A couple weeks ago Greg Bensinger wrote a worthwhile read in the Wall Street Journal, Competing With Amazon on Amazon. The gist is this: Amazon has a nasty habit of poaching the highest volume products from its third party sellers, opting to compete with them by selling the same thing in its marketplace rather than just sitting back and collecting the fees it gets from letting the partner make the sell.
It’s a solid story from Greg. What it misses, but something I’m certain Greg is thinking about, is why would Amazon be simultaneously pushing its third party seller program while poaching best selling products from those partners? That’s befuddling.
First, let me take a stab at the simple answer: Follow the money.
In the fourth quarter of 2011, Amazon did $10 billion in sales from third-party merchants. Against this it charged somewhere in the ballpark of 13 percent fees. (That’s an average of all fees charged, though it ranges pretty dramatically from category to category and can go up or down depending on which of Amazon’s services sellers take advantage of.) It gets 80 percent gross margin for that business, so the whole thing netted Amazon about $1 billion in gross profits. That’s cold hard cash it extracts from sellers in exchange for using the Amazon platform to get access to their customers.
But what could Amazon make in gross profit dollars if it sold that same $10 billion of its own inventory instead of taking the third party merchant commissions? Its gross margins tend to be a little better than 20 percent, so we’ll go with that number. $10 billion times 20 percent is $2 billion in gross profit.
Twice as much. Amazon would have made a lot more selling that $10 billion itself.
But conventional wisdom seems to be that Amazon is more about its marketplace than it is about being a retailer that buys and sells its own inventory. In Greg’s article, he quotes Piper Jaffray analyst Gene Munster who forecasts that these third party sales could grow from 36 percent of Amazon’s business to as much as 55 percent within five years. Amazon wants third parties to be a bigger piece of its business, he suggests.
A marketplace can be a great business. That 13 percent gross profit is particularly nice when you don’t have to invest money in inventory to get it. It reduces overall capital needs, freeing up cash to be used in other parts of the business or to pay out to investors. Once you have the marketplace infrastructure in place (e-commerce technology, customer service, distribution capabilities, and a large base of returning customers), the profit is almost frictionless. You can earn more and more by just signing up additional sellers for the marketplace and making sure customers stay happy.
(Related: Read this post about Overstock.com’s use of the marketplace concept to generate high returns on invested capital.)
What seems to fly in the face of that conventional wisdom is that Amazon continues to build its internal merchant infrastructure at a torrid pace. If it were truly satisfied with the third-party marketplace model, it doesn’t make sense to me that it would keep hiring buyers to build new web stores (with Amazon-owned inventory) in an ever-growing list of product categories.
What seems more realistic is that Amazon is using third parties to accelerate its goal to offer the widest selection possible (a proven way to attract all those customers). But, as Greg’s interviews suggest, that it watches the sales data closely to see which products are most popular and can be folded into its existing merchant operations. When you’re selling toys, have lots of existing relationship with toy manufacturers, and have lots of toy buyers, it’s not that hard to – going with one of Greg’s examples – run to the original manufacturer of NFL pillow pets and get your own supply. And most certainly at a cheaper price than your third-party seller got. Amazon seems to have done just that upon noting that Collectible Supplies of California was selling 100 or more of these items every day. From the article:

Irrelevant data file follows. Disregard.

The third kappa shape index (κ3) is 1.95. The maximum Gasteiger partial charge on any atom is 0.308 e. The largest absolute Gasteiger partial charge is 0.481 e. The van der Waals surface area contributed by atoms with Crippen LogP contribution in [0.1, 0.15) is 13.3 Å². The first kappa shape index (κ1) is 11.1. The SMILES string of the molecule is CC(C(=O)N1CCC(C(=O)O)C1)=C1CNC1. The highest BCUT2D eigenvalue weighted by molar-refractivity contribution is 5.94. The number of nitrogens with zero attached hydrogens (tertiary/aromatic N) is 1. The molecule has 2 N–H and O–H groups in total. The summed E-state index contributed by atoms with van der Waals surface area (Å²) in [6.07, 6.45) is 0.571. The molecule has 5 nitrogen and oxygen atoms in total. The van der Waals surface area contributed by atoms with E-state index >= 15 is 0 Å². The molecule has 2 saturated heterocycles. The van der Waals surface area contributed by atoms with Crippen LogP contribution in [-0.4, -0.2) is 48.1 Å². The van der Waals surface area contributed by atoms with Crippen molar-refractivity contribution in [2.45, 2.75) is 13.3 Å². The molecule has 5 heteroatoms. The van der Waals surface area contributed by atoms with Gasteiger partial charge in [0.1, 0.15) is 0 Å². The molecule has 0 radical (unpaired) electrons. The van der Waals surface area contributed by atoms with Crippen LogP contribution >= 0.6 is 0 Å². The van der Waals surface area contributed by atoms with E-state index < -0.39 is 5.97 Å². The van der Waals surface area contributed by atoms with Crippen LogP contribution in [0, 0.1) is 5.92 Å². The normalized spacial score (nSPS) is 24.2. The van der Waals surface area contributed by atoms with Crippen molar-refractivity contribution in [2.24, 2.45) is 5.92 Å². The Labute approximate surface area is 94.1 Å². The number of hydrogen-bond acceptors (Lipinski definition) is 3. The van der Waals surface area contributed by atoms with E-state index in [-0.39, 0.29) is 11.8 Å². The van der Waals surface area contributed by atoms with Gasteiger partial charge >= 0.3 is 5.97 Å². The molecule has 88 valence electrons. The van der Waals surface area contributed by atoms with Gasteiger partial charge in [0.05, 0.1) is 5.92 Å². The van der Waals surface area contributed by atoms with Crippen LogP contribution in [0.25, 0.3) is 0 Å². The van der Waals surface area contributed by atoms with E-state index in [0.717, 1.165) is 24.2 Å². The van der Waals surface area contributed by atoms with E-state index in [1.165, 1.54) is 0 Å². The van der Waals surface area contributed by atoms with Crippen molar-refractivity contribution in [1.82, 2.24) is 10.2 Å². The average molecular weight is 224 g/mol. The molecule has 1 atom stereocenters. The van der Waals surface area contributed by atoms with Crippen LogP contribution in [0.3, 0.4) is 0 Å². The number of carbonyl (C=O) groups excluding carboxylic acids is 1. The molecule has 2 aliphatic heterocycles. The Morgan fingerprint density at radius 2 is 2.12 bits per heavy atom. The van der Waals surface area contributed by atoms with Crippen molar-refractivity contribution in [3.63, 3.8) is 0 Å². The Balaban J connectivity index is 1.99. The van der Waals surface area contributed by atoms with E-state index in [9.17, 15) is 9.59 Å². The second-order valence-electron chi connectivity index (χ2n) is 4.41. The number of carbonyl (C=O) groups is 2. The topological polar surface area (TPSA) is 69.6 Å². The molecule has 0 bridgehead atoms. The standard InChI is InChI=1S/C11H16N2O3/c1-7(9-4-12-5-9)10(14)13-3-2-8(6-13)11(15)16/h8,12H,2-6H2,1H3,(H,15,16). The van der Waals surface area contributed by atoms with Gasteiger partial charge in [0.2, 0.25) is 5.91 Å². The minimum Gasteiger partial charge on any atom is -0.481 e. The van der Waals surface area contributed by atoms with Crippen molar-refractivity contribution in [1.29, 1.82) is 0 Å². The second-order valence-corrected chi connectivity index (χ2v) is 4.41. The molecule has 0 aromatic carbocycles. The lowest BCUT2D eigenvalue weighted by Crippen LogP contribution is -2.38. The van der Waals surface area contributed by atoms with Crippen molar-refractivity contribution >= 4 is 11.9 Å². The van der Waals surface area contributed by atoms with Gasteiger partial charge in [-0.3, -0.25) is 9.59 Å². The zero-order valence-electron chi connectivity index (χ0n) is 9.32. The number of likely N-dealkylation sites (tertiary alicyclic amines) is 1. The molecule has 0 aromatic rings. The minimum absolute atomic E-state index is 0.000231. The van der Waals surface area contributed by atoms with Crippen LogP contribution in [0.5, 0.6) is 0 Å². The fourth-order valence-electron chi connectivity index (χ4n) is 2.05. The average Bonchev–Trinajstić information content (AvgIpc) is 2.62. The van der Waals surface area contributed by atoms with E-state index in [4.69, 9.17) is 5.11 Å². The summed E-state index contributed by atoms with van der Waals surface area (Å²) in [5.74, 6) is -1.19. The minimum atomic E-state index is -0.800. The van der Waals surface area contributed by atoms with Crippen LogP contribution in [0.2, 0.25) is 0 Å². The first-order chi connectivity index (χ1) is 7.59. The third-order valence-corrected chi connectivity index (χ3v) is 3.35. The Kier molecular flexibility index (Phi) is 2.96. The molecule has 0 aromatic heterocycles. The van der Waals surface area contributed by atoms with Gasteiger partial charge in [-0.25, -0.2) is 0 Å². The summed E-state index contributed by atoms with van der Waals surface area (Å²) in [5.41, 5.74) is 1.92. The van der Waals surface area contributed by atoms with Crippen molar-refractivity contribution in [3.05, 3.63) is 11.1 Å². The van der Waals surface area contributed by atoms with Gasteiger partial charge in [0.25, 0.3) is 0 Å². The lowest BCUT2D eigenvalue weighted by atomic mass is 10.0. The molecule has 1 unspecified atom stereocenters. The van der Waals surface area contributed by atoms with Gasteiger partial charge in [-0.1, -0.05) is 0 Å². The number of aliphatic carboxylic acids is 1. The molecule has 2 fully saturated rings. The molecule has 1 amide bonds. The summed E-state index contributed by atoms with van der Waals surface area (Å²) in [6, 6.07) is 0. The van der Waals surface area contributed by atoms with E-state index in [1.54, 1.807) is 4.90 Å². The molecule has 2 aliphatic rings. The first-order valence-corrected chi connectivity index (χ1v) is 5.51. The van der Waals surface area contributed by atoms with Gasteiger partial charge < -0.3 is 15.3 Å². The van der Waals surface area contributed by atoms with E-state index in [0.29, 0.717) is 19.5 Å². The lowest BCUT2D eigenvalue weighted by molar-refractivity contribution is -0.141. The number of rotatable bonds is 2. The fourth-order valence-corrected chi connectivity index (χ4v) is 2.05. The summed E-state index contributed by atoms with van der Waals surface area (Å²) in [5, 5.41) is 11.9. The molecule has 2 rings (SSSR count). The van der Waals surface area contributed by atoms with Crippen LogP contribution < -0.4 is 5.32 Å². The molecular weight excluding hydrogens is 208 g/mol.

Sales of Collectible Supplies’ Pillow Pets soon fell to 20 a day “because Amazon was offering it,” Mr. Peterson said. “I tried lowering the prices, but Amazon would always match my price or go lower until I eventually gave up” and set it at the manufacturer’s suggested price, he added. Prices fluctuate, but Amazon was recently selling a Baltimore Ravens Pillow Pet for $12 with free shipping, while Mr. Peterson is again offering the product for $29.99.
My own two cents are these: Amazon is not wed to the marketplace idea where it serves as neutral arbiter of commerce. Despite the high returns on invested capital from running an inventory-free retail operation, Amazon is nothing if not confident about its ability to generate a lot of volume through its infrastructure. Meaning, Amazon believes it can score a nice flow of cash from buying, storing, and selling its own inventory at 20 percent gross profit. And it would prefer 20 percent to 13 percent.
But having wide product selection is the rub. Amazon wants all web shoppers to come to its site for anything they want or need. It wants shoppers to think first of Amazon for whatever they want to buy, and it wants shoppers to trust that Amazon will have the best price. They would then stop shopping around for best price. They would just go to Amazon and be done with it. And once those shopping habits are set, it’s hard for a new competitor to break them.
So Amazon is glad to use third party sellers to help it build out selection. And while they help, Amazon is taking that 13 percent fee and using it to pay for its growing network of fulfillment centers, subsidizing shipping costs to enhance the customer experience further, and expanding the products it buys and puts in inventory.
The third party sellers are fueling Amazon’s growth and, for many of them at least, putting themselves out of business one fast-moving product at a time.